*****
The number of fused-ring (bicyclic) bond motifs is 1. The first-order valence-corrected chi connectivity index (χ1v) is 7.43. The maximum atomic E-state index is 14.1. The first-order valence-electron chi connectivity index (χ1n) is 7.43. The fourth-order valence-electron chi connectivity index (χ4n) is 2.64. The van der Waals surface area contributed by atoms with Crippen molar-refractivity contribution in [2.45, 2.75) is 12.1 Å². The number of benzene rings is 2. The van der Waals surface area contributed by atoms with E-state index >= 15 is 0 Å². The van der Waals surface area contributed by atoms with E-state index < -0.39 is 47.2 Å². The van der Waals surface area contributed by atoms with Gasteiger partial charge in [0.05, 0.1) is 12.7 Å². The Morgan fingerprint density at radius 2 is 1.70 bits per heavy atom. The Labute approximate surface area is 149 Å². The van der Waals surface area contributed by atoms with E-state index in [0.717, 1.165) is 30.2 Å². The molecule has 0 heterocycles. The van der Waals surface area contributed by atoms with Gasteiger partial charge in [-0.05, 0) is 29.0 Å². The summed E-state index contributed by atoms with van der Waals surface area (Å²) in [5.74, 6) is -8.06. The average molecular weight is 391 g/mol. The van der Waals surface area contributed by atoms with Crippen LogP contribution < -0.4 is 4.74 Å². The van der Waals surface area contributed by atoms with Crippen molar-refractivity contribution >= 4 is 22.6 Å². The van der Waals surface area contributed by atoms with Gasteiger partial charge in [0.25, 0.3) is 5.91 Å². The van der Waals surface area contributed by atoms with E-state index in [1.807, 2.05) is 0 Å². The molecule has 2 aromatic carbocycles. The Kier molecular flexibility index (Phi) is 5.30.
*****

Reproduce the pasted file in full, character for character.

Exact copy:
The number of fused-ring (bicyclic) bond motifs is 1. The first-order valence-corrected chi connectivity index (χ1v) is 7.43. The maximum atomic E-state index is 14.1. The first-order valence-electron chi connectivity index (χ1n) is 7.43. The fourth-order valence-electron chi connectivity index (χ4n) is 2.64. The van der Waals surface area contributed by atoms with Crippen molar-refractivity contribution in [2.45, 2.75) is 12.1 Å². The number of benzene rings is 2. The van der Waals surface area contributed by atoms with E-state index >= 15 is 0 Å². The van der Waals surface area contributed by atoms with E-state index < -0.39 is 47.2 Å². The van der Waals surface area contributed by atoms with Gasteiger partial charge in [0.05, 0.1) is 12.7 Å². The Morgan fingerprint density at radius 2 is 1.70 bits per heavy atom. The Labute approximate surface area is 149 Å². The van der Waals surface area contributed by atoms with E-state index in [0.717, 1.165) is 30.2 Å². The molecule has 0 heterocycles. The van der Waals surface area contributed by atoms with Gasteiger partial charge in [-0.05, 0) is 29.0 Å². The summed E-state index contributed by atoms with van der Waals surface area (Å²) in [5.74, 6) is -8.06. The average molecular weight is 391 g/mol. The van der Waals surface area contributed by atoms with Crippen LogP contribution < -0.4 is 4.74 Å². The van der Waals surface area contributed by atoms with Crippen molar-refractivity contribution >= 4 is 22.6 Å². The van der Waals surface area contributed by atoms with Gasteiger partial charge in [0.25, 0.3) is 5.91 Å². The van der Waals surface area contributed by atoms with E-state index in [1.807, 2.05) is 0 Å². The molecule has 2 aromatic carbocycles. The Kier molecular flexibility index (Phi) is 5.30.